Achilles Wheel Spins Round Its Own Sun

Achilles Wheel never was a Grateful Dead cover band,” says guitarist Paul Kamm. “Today we cover The Dead one or two times a show. Sometimes we don’t cover them at all. The confusion is that some of the band members came from our days in cover bands.”

June 16 | 4 p.m.
Commons Beach | Tahoe City

After moving to Nevada City in 1980, Kamm traveled the country as a troubadour in a modern folk duo with his wife, Eleanore McDonald. It was around 1993 when he started jamming with local cover band The Deadbeats.

Check out the Tahoe Music, Events & Festivals guide for all the summer fun.

“When we first started, we all loved that music and we love it still,” says Kamm. “You can do one song all night long when you’re in a Grateful Dead cover band. We do have that background, but we’ve worked tirelessly to create our own material.”

On their latest record, “Sanctuary,” Achilles Wheel presents a vibey exploration of jam music riding Kamm’s evocative vocals, Jonny “Mojo” Flores’ fiery guitar and the fantastically multilayered drumming of Mark McCartney. Ben Jacobs on keyboard and accordion and Shelby Snow on bass round out the group. It’s one part String Cheese Incident, one part Railroad Earth and classic American roots, country and blues — the first record the band has done in a professional studio.

“That was an advantage,” says Kamm. “Instead of sitting in our home studio saying, ‘How does that sound, boys?’ we had guys who totally knew how to make it sound good.”

Although Kamm’s voice recalls the expressive freedom of James Taylor or Mark Knopfler more so than the soulful countertenor of Jerry Garcia, the rich lyrical content of his songs evokes the thoughtful and balanced compositions of the Grateful Dead catalog. Tunes such as “Drink the Water,” “Babylon by Morning” and “Turn the Worm” are deep, full voyages into live dance-beat magic with evocative imagery, unexpected melodic turns and fertile narratives woven into the multidimensional music.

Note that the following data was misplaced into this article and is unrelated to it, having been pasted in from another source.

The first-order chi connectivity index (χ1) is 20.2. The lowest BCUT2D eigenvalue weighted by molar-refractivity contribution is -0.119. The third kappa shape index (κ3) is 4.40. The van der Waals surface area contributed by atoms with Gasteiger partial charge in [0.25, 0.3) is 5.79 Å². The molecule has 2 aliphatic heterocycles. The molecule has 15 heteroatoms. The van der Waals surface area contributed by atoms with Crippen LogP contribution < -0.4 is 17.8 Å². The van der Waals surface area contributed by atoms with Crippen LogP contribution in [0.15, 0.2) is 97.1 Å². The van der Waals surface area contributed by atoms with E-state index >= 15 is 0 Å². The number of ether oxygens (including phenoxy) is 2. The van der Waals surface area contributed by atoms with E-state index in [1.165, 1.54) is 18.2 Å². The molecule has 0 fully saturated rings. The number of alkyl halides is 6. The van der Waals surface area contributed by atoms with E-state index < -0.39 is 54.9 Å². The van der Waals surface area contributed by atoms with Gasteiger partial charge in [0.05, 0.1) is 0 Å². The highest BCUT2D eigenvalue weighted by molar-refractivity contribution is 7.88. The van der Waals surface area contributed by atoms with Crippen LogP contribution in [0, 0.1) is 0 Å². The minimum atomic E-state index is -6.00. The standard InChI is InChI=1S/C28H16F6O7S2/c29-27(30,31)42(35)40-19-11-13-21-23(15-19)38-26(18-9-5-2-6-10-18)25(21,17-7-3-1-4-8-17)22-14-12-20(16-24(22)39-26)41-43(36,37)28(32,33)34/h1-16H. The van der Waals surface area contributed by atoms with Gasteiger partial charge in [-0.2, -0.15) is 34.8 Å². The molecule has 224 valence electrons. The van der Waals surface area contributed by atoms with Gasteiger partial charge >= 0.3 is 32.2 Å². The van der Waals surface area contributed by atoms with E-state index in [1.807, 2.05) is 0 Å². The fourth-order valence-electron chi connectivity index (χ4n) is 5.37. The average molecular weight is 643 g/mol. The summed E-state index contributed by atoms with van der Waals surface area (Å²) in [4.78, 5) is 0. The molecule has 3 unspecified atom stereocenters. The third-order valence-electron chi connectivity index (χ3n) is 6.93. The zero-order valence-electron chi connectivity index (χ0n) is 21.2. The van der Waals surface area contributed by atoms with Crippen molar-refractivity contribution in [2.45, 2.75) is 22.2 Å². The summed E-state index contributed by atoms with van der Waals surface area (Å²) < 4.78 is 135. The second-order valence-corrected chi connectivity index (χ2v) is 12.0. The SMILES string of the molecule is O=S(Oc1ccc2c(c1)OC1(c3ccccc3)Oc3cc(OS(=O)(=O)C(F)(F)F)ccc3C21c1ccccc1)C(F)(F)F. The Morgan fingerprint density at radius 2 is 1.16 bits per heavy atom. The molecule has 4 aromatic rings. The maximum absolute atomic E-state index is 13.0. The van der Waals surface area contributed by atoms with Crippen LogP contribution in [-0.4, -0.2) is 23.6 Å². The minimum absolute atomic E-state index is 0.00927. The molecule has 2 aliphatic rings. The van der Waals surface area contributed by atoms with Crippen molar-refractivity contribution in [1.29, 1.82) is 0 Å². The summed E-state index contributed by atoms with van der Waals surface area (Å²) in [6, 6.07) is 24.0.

“As a songwriter myself, [Dead lyricist] Robert Hunter was just the shit for me,” he admits. “I’m not turning my back on any of this stuff. When jams band started to get popular, the music sometimes seemed to take second place to the lyrics. Right from the beginning, The Allman Brothers and Grateful Dead were more about the songs.”

Lead guitarist Johnny “Mojo” Flores hosts Grateful Mondays jam sessions at Dead bassist Phil Lesh’s Terrapin Crossroads club in San Rafael and his occasional use of an envelope filter on his guitar does recall Garcia circa 1977. However, his style is not at all limited to perfectly intoned mixolydian runs and ancient banjo riffs. He can channel the pure, soulful blues of Duane Allman, Eric Clapton and Chuck Berry with the best of them.

When Kamm and Flores first got together to jam in what became Achilles Wheel, they started out covering the staples: Tom Petty, Bob Dylan, The Band. The audience response was positive, but they noticed something happened when they slipped one of their original compositions: people didn’t leave the dance floor.

“So, we slowly worked more and more material into our catalog,” says Kamm. “As soon as we started playing together, we realized we’d be more than a bar band playing cover songs.”

Achilles Wheel recently received a Sammie award from Sacramento News & Review in the category of World Music. It’s a genre that began to take commercial shape around the time of Paul Simon’s groundbreaking 1986 LP “Graceland” by incorporating rhythms of indigenous tribes into contemporary music. Winning in this category style made sense to Kamm who had a world beat band called Matinee Forever with McDonald in the early 1980s.

“Even if we hadn’t been fans of Grateful Dead, we’re still going to be enjoying that sort of exploration,” he says. “We want to have a good party, but also have some social consciousness while were doing that.”

In spite of it all, Kamm won’t pass up a chance to jam with Grateful Dead guitarist Bob Weir when Achilles Wheel shares the lineup with him and Wolf Bros at Santa Cruz Mountains Sol Festival in Felton in September.

“It’s been near misses forever,” he says “I would personally be stoked if Bob ever played with us, even a couple songs. That would get definitely get us going.”

Achilles Wheel kicks off the free summer concert series Concerts on Commons (sponsored by Tahoe Weekly) every Sunday in Tahoe City through Sept. 1. Check out the summer concert lineup at; click on Music Scene. |